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Herman Lab

Research in the Herman Lab

We use the nematode Caenorhabditis elegans as a model to study animal development, behavior and species interactions. We're interested in the genetic, evolutionary and ecological basis for organismal interactions within a community of soil organisms. We've focused on the interactions of bacterivorous nematodes, important members of the soil decomposition food web, with soil bacteria, which serve not only as food sources but also as potential pathogens. We use both field-based and laboratory approaches to understand the gene functions involved in the formation and maintenance of dynamic soil nematode communities in changing environments.

Recently we have focused our efforts on the study of the interaction between bacterivorous nematode Caenorhabditis elegans and the ubiquitous and emerging nosocomial bacterial pathogen Stenotrophomonas maltophilia. We aim to elucidate the genes that C. elegans employs to respond to pathogenic bacteria in the environment and are using the interaction with S. maltophilia as a model. The study of this interaction has ecological and medical relevance as S. maltophilia and other members of the Stenotrophomonas genus are found in association with C. elegans and other Rhabditids in the wild (Dirksen et al., 2016; Samuel at al., 2016) and S. maltophilia has been isolated from various clinical sources. We found a local S. maltophilia isolate (JCMS) in association with grassland soil nematodes to be more virulent than the other S. maltophilia isolates we tested. The C. elegans response to the virulent S. maltophilia strain JCMS requires the action of several conserved innate immune pathways that serve to protect the nematode from other pathogenic bacteria. However, insulin-like DAF-2/16 signaling pathway mutants that are typically pathogen resistant are susceptible to JCMS, and several DAF-2/16 regulated genes are not significantly differentially expressed in response to JCMS (White et. al. 2016). This indicates that JCMS evades the pathogen resistance conferred by loss of DAF-2/16 pathway components (White et al., 2016).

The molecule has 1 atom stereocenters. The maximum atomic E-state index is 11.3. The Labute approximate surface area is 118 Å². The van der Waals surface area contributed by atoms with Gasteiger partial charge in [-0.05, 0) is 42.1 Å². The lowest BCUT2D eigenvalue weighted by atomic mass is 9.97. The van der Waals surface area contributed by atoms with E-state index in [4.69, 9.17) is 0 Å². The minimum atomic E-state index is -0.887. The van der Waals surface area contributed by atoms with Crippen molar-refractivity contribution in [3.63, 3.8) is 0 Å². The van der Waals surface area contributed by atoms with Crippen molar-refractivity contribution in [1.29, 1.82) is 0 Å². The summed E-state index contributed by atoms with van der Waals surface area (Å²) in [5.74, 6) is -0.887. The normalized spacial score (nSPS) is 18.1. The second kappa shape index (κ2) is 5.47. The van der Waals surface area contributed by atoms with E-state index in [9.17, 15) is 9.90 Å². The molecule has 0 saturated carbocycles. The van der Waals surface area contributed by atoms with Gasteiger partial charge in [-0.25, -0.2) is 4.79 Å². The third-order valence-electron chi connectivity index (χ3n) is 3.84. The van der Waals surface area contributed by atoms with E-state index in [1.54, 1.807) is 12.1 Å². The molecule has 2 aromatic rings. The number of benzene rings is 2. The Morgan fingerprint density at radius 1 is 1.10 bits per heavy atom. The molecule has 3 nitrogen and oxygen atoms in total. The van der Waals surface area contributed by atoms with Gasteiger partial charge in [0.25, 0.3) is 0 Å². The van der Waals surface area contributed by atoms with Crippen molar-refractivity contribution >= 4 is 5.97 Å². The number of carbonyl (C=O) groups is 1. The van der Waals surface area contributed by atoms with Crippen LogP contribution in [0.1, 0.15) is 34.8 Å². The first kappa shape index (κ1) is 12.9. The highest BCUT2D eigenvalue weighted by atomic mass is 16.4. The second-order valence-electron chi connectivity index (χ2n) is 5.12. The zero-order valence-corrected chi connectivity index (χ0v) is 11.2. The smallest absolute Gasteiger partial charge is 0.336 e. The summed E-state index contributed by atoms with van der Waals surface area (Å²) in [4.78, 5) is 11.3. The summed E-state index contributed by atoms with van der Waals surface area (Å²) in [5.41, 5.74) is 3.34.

To better understand the C. elegans-S. maltophilia interaction and identify the specific genes C. elegans employs in its response to S. maltophilia, we identified genes differentially expressed under different bacterial treatments to find genes that might explain how JCMS evades the DAF-2/16 pathway. We are using a probabilistic functional gene network model (Lee et al., 2008, 2010) to help determine which differentially expressed genes might be central to the C. elegans response to S. maltophilia and are testing those genes for function in the interaction.